I am still reeling from the news of the death last week of Denis Durantou, owner and winemaker of Chateau l’Église Clinet, La Petite Église (its second wine) Cruzelles, Montlandrie, La Chenade and Saintayme. He was only 62. I’ve been so disengaged (delegation) from the last two Bordeaux primeur campaigns, that I didn’t even know he was ill.
As Neal Martin puts it in his comprehensive obituary on vinous.com, Denis was
“a true vigneron without all the gloss and sheen that often accompanies Bordeaux winemakers in their tailored suits and ties”.
Going to l’Église Clinet every year for the annual en primeur tasting was always a treat, and one we looked forward to. It is hard to believe that we have missed this year, and that next year there will be no Denis smiling his greeting, or standing in front of one of the pollarded trees on the edge of the vineyard, ready to reel off his ‘haiku of the vintage’.
It was the wines, of course, even more than the haikus, which were the point. But it was also the humour and humanity of the man who crafted them, and there were many memorable moments, not least when he grabbed our négociant friend Renaud to give an impromptu lesson on how the pricing of a Bordeaux vintage is like a dance between the owners and the merchants, or when we actually managed to catch one of his vintage summaries on video.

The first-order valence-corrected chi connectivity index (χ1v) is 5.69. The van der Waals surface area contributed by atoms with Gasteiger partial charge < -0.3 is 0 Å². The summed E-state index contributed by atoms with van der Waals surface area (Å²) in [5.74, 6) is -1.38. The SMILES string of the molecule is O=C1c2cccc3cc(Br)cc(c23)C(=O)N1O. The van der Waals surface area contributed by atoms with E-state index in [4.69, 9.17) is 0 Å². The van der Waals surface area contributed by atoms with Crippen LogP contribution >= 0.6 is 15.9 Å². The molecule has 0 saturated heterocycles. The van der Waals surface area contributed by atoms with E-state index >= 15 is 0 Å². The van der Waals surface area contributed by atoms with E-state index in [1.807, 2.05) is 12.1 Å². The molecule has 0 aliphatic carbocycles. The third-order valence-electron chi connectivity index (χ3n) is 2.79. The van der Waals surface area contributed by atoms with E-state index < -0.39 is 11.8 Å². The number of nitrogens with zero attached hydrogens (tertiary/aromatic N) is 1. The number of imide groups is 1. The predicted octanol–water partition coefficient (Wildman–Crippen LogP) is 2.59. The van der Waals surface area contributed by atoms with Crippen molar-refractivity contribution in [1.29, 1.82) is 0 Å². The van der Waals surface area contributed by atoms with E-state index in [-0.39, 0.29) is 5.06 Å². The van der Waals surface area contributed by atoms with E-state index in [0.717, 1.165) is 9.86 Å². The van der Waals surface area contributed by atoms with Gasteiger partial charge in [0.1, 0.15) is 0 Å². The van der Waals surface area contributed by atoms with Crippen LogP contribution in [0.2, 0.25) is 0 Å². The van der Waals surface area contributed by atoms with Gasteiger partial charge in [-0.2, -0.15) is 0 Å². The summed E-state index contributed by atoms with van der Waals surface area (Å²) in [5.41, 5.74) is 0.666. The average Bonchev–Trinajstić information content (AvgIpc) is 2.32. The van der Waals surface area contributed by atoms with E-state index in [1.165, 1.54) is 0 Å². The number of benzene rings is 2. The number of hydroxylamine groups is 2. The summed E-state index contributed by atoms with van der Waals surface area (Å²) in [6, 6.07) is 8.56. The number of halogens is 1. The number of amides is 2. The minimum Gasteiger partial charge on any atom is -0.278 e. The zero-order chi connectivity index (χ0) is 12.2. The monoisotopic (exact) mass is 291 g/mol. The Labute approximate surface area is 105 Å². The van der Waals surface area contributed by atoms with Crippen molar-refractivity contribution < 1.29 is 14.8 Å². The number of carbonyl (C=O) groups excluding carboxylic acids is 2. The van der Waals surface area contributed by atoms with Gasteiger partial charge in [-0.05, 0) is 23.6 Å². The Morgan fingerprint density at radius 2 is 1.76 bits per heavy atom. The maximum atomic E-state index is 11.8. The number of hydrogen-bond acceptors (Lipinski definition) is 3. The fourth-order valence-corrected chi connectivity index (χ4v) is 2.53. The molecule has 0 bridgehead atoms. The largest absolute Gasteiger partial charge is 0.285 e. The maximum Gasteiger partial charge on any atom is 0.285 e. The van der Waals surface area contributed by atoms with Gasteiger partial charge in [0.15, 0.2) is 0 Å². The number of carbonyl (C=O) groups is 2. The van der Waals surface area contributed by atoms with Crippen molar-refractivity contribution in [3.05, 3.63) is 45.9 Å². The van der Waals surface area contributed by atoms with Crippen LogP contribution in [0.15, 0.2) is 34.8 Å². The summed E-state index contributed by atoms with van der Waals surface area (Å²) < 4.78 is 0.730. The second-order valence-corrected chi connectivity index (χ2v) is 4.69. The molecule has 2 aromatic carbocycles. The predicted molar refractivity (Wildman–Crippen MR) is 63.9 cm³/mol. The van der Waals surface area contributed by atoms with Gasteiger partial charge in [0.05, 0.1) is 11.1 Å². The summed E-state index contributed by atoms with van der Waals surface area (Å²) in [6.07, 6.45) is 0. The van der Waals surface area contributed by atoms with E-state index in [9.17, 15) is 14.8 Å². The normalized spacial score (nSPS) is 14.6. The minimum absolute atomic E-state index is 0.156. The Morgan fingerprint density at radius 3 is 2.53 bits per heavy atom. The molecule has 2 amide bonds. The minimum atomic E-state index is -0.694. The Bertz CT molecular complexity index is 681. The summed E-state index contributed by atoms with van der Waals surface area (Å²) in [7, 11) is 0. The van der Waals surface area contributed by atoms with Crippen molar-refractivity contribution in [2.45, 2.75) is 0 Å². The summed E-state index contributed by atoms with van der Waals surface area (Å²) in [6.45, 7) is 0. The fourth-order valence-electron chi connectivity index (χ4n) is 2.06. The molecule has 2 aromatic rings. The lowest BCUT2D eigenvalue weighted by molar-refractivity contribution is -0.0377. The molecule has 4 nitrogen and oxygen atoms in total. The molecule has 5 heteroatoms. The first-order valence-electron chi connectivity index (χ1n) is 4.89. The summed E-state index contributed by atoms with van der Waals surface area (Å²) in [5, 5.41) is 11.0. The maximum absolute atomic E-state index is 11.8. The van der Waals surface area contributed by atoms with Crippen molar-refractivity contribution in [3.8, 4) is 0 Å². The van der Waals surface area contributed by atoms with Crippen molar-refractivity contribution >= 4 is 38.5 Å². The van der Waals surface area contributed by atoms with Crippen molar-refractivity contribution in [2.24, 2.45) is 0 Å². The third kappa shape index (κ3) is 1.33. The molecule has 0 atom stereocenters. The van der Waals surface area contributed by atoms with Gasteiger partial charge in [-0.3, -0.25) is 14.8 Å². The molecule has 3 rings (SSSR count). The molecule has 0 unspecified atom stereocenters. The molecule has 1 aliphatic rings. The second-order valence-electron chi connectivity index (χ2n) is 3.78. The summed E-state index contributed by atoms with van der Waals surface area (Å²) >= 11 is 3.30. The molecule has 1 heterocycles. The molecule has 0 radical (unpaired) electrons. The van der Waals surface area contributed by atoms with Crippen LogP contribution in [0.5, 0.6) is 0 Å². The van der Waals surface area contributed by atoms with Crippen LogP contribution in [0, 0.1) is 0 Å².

The point to which Denis featured ‘large’ in all recent Bordeaux trips is easy to see from a quick look through the archive. I will miss him more than is reasonable, partly for all of his humanity which made a visit to l’Église Clinet so much more like visiting growers with small vineyards in other regions all over the world.
No doubt I partly also mourn the loss of another stone in the wall that stood before the new tide that is now so powerful in Bordeaux, that likes a display of corporate wealth and power rather than the humility before nature which is the reality of the life of a vigneron.